Whenever year-end listomania begins, I’m always fondly reminded of Anton Ego (Peter O’Toole)’s monologue at the end of Pixar’s “Ratatouille.”
“In many ways, the work of a critic is easy. We risk very little yet enjoy a position over those who offer up their work and their selves to our judgment. . . . . But the bitter truth we critics must face is that, in the grand scheme of things, the average piece of junk is probably more meaningful than our criticism designating it so.”
I, by no means, consider myself a critic. In that distanced spirit, I’ve found that I can derive far more pleasure from year-end lists by simply admitting their ultimate irrelevance in the argument of best against worst. With that firmly in mind, I present to you my ten favorite albums of the year – in no particular order whatsoever.
Run the Jewels – Run the Jewels 2
As I’ve already said, 2014 was the year of the Jewels. To again quote Spencer Tweedy, this is the modern face of protest. This is fuck the minimum wage music. This is flood the streets music. This is justice music. This is The Clash, NWA, Woody Guthrie, but – more than anything – this is Run the Jewels as only El-P and Killer Mike could deliver.
Against Me! – Transgender Dysphoria Blues
Originally conceived as a concept album centered around a transgender prostitute, Transgender Dysphoria Blues now stands as a triumphant feat of sincerity and identity assertion. The journey of this album starts not at the beginning of Against Me! – the band, but at the start of Laura Jane Grace – the person. Accomplished in both its sociopolitical bravery and its concise, free-of-filler songwriting, this is the album the band has almost made ever since Reinventing Axl Rose.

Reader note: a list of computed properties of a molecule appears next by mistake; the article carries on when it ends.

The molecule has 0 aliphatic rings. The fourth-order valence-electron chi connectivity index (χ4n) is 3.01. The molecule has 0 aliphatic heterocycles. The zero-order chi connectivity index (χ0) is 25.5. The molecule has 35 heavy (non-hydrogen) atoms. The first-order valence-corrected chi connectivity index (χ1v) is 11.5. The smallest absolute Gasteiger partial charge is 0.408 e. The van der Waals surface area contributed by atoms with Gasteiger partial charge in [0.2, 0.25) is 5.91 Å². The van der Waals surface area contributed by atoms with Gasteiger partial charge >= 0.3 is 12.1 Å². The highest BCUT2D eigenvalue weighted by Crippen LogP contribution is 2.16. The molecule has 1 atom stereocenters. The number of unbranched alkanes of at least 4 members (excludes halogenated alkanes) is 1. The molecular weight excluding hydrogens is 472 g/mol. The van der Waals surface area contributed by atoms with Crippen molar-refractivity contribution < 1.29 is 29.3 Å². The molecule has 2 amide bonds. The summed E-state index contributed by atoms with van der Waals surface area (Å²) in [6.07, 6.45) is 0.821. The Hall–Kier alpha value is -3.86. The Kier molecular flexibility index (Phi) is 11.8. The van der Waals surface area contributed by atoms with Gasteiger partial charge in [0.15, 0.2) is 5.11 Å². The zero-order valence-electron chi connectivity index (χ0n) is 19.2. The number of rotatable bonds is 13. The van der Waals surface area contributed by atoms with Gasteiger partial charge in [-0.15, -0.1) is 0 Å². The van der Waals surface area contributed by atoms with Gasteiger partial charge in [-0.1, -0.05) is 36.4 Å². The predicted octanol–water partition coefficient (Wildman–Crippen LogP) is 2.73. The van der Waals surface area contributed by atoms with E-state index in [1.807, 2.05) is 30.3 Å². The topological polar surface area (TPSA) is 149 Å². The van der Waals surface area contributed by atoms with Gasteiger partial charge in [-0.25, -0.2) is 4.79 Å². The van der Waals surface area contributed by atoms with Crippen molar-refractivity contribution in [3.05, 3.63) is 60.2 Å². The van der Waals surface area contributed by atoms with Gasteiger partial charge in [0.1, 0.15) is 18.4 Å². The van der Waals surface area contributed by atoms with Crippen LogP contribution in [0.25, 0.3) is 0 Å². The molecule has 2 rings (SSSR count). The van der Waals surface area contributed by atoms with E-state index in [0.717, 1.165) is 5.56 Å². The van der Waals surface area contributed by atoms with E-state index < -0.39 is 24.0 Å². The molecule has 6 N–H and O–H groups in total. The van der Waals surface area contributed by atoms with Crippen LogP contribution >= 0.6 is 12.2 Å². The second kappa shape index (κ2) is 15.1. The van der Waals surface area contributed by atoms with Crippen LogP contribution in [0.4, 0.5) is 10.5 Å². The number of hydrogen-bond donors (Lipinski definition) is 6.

Max Collins – Honey from the Icebox
Both a callback to the territory briefly explored under the Brotherhood of Lost Dogs moniker during Eve 6’s initial hiatus and a decidedly bold romp across new ground, Icebox retains the elements I’ve always enjoyed about Max’s work – his smart, professorial take on pop lyricism – while imbuing them with a new wardrobe of rattling acoustics and words-first production style. “909” became one of those songs I returned to three or four times a week since its release, achieving standout status by effortlessly conveying both the story of the song’s characters (a couple moving across the country to Los Angeles) and the struggles of an artist abandoning comfort in favor of a similar adventure – establishing a new identity without betraying the foundation of old.
EMA – The Future’s Void
Temporarily abandoning the cloak of poetry worn well on her 2011 album Past Life Martyred Saints, Erika M. Anderson took a decidedly direct approach on The Future’s Void. Speaking with Tiny Mix Tapes earlier this year, Anderson was quick to silence the album-as-millennial-indictment interpretation shared by many critics. “I feel like people, when they’re looking at “Neuromancer,” think that I’m trying to lecture millennials about their selfie habits or something, when really I’m including myself in all of it. I was thinking about all the pictures online I had taken of myself, and professional selfies is what they ended up being. The line, “Such a narcissistic baby, such a new millennial baby, is it true? Is it true?” is like well, do you believe these things they’re saying about you?”